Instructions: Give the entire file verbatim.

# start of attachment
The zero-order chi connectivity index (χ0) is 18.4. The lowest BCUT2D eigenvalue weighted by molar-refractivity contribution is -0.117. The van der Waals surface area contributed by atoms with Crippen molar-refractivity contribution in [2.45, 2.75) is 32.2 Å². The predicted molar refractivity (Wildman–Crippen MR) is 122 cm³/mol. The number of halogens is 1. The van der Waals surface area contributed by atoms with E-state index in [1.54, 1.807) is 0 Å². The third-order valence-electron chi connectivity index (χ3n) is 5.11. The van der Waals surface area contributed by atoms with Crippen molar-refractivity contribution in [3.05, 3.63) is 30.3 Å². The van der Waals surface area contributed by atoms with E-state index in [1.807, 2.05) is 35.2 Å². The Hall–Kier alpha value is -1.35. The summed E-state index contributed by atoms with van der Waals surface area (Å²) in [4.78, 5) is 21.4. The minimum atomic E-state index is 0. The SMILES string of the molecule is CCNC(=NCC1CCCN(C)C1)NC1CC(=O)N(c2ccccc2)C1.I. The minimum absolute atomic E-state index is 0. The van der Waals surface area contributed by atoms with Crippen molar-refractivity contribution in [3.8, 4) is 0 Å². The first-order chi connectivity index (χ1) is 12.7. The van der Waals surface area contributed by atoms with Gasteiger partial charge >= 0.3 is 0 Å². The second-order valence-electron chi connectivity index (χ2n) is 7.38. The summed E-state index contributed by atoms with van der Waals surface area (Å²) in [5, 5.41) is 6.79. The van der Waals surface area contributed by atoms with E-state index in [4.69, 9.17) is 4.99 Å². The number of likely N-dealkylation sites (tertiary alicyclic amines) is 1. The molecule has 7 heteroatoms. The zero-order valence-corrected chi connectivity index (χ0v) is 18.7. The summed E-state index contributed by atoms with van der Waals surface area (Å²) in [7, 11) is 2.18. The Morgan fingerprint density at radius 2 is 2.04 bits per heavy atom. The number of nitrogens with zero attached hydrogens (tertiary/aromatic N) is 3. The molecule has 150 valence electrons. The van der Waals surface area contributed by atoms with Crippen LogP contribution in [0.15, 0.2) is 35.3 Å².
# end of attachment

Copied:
The zero-order chi connectivity index (χ0) is 18.4. The lowest BCUT2D eigenvalue weighted by molar-refractivity contribution is -0.117. The van der Waals surface area contributed by atoms with Crippen molar-refractivity contribution in [2.45, 2.75) is 32.2 Å². The predicted molar refractivity (Wildman–Crippen MR) is 122 cm³/mol. The number of halogens is 1. The van der Waals surface area contributed by atoms with E-state index in [1.54, 1.807) is 0 Å². The third-order valence-electron chi connectivity index (χ3n) is 5.11. The van der Waals surface area contributed by atoms with Crippen molar-refractivity contribution in [3.05, 3.63) is 30.3 Å². The van der Waals surface area contributed by atoms with E-state index in [1.807, 2.05) is 35.2 Å². The Hall–Kier alpha value is -1.35. The summed E-state index contributed by atoms with van der Waals surface area (Å²) in [4.78, 5) is 21.4. The minimum atomic E-state index is 0. The SMILES string of the molecule is CCNC(=NCC1CCCN(C)C1)NC1CC(=O)N(c2ccccc2)C1.I. The minimum absolute atomic E-state index is 0. The van der Waals surface area contributed by atoms with Crippen molar-refractivity contribution in [3.8, 4) is 0 Å². The first-order chi connectivity index (χ1) is 12.7. The van der Waals surface area contributed by atoms with Gasteiger partial charge >= 0.3 is 0 Å². The second-order valence-electron chi connectivity index (χ2n) is 7.38. The summed E-state index contributed by atoms with van der Waals surface area (Å²) in [5, 5.41) is 6.79. The van der Waals surface area contributed by atoms with E-state index in [4.69, 9.17) is 4.99 Å². The number of likely N-dealkylation sites (tertiary alicyclic amines) is 1. The molecule has 7 heteroatoms. The zero-order valence-corrected chi connectivity index (χ0v) is 18.7. The summed E-state index contributed by atoms with van der Waals surface area (Å²) in [7, 11) is 2.18. The Morgan fingerprint density at radius 2 is 2.04 bits per heavy atom. The number of nitrogens with zero attached hydrogens (tertiary/aromatic N) is 3. The molecule has 150 valence electrons. The van der Waals surface area contributed by atoms with Crippen LogP contribution in [0.15, 0.2) is 35.3 Å².